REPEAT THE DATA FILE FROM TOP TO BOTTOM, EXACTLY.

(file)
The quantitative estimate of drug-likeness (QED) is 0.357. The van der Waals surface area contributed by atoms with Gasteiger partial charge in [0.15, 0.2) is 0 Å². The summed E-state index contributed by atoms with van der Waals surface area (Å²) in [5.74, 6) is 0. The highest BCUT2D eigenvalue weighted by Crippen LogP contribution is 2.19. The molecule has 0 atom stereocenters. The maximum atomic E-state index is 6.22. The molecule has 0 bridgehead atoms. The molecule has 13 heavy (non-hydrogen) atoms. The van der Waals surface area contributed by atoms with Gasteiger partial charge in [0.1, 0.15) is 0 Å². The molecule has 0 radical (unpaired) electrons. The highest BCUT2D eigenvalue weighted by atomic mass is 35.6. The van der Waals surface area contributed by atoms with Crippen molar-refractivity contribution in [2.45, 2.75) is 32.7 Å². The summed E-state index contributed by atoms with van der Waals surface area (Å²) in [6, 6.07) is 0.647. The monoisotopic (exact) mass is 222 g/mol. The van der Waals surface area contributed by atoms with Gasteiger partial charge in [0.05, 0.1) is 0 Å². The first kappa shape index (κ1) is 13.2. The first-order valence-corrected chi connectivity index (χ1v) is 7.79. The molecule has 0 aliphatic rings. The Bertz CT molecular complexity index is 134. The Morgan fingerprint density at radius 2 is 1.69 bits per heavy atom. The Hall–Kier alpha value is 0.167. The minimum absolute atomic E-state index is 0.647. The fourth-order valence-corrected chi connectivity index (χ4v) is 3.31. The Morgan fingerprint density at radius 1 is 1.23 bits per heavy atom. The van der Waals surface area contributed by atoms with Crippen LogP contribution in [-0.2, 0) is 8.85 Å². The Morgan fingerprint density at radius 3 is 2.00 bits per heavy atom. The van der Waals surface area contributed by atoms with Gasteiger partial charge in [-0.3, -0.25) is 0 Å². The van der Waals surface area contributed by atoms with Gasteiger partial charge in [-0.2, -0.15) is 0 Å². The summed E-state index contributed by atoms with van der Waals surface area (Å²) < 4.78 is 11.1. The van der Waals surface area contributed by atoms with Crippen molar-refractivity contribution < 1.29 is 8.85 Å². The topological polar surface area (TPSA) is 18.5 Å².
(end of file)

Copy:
The quantitative estimate of drug-likeness (QED) is 0.357. The van der Waals surface area contributed by atoms with Gasteiger partial charge in [0.15, 0.2) is 0 Å². The summed E-state index contributed by atoms with van der Waals surface area (Å²) in [5.74, 6) is 0. The highest BCUT2D eigenvalue weighted by Crippen LogP contribution is 2.19. The molecule has 0 atom stereocenters. The maximum atomic E-state index is 6.22. The molecule has 0 bridgehead atoms. The molecule has 13 heavy (non-hydrogen) atoms. The van der Waals surface area contributed by atoms with Gasteiger partial charge in [0.1, 0.15) is 0 Å². The molecule has 0 radical (unpaired) electrons. The highest BCUT2D eigenvalue weighted by atomic mass is 35.6. The van der Waals surface area contributed by atoms with Crippen molar-refractivity contribution in [2.45, 2.75) is 32.7 Å². The summed E-state index contributed by atoms with van der Waals surface area (Å²) in [6, 6.07) is 0.647. The monoisotopic (exact) mass is 222 g/mol. The van der Waals surface area contributed by atoms with Gasteiger partial charge in [0.05, 0.1) is 0 Å². The first kappa shape index (κ1) is 13.2. The first-order valence-corrected chi connectivity index (χ1v) is 7.79. The molecule has 0 aliphatic rings. The Bertz CT molecular complexity index is 134. The Morgan fingerprint density at radius 2 is 1.69 bits per heavy atom. The Hall–Kier alpha value is 0.167. The minimum absolute atomic E-state index is 0.647. The fourth-order valence-corrected chi connectivity index (χ4v) is 3.31. The Morgan fingerprint density at radius 1 is 1.23 bits per heavy atom. The van der Waals surface area contributed by atoms with Crippen LogP contribution in [-0.2, 0) is 8.85 Å². The Morgan fingerprint density at radius 3 is 2.00 bits per heavy atom. The van der Waals surface area contributed by atoms with Gasteiger partial charge in [-0.3, -0.25) is 0 Å². The van der Waals surface area contributed by atoms with Gasteiger partial charge in [-0.2, -0.15) is 0 Å². The summed E-state index contributed by atoms with van der Waals surface area (Å²) < 4.78 is 11.1. The van der Waals surface area contributed by atoms with Crippen molar-refractivity contribution < 1.29 is 8.85 Å². The topological polar surface area (TPSA) is 18.5 Å².